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Hillary Clinton, in news conference, accuses Russia of Watergate-like political meddling

Hillary Clinton took questions from the news media on Monday in the back of her new campaign plane, which will now begin carrying reporters along with the Democratic presidential nominee. She took some swipes at Russia, which U.S. intelligence and law enforcement agencies believe is trying to influence and disrupt the U.S. election, and at Republican opponent Donald Trump. Russian President Vladimir "Putin and the team around him certainly believe that there is some benefit to them for doing this," Clinton said.

Clinton compared Russian activity to the bungled 1972 break-in at the Democratic National Committee's office in the Watergate hotel, which led to the resignation of President Richard Nixon in 1974. "This is like Watergate, only in cyber time," she said. "Breaking into the Democratic National Committee either physically or into electronic files to withdraw information to be used for political purposes, it is stunning that we are facing this and especially from a foreign power." Clinton added that "when Putin was asked about it, he could barely muster the energy to deny it, if any of you saw it."

"I think it's quite intriguing that this activity has happened around the time Trump became the nominee," Clinton said, adding that "from early on," Trump has "allied himself with Putin's policies." More telling, she said, "we've never had the nominee of one of our major parties urging the Russians to hack.... I want everyone — Democrat, Republican, Independent — to understand the real threat that this represents." She wouldn't say that Russia wants to tip the election to Trump, but did pull out an old saying in Arkansas: "If you find a turtle on a fence post, it didn’t get there by itself."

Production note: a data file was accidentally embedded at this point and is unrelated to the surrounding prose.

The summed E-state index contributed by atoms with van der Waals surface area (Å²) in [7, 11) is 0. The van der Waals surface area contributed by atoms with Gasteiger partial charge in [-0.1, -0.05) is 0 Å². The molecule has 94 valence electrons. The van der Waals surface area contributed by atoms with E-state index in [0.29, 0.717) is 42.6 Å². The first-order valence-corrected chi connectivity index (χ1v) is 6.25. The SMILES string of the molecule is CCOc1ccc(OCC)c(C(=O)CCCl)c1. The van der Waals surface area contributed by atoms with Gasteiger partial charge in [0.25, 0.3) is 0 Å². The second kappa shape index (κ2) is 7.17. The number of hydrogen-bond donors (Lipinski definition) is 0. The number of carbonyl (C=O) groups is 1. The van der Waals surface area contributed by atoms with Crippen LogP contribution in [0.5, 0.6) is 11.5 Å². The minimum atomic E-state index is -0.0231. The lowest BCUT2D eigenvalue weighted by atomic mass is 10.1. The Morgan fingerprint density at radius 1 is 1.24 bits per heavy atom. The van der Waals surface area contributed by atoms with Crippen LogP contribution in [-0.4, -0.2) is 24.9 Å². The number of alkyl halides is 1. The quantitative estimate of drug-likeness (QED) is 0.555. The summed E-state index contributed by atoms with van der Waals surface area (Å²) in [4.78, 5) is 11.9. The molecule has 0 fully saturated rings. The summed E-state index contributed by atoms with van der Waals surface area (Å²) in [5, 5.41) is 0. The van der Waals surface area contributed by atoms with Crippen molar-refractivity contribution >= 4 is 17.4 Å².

Clinton also discussed the FBI report released on Friday summarizing her interview on her use of a private email server as secretary of state. "I went into the State Department understanding classification," Clinton said. "I'd been on the Senate Armed Services Committee for years before I was secretary of state. I take classification seriously. The fact I couldn't remember certain meetings, whether or not they had occurred, doesn't in any way affect the commitment that I had, and still have, to the treatment of classified material."

And if Clinton's cough has you googling her wellness, she also told reporters on the plane that she is "not concerned" about the conspiracy theories about her health, or the tightening polls. Peter Weber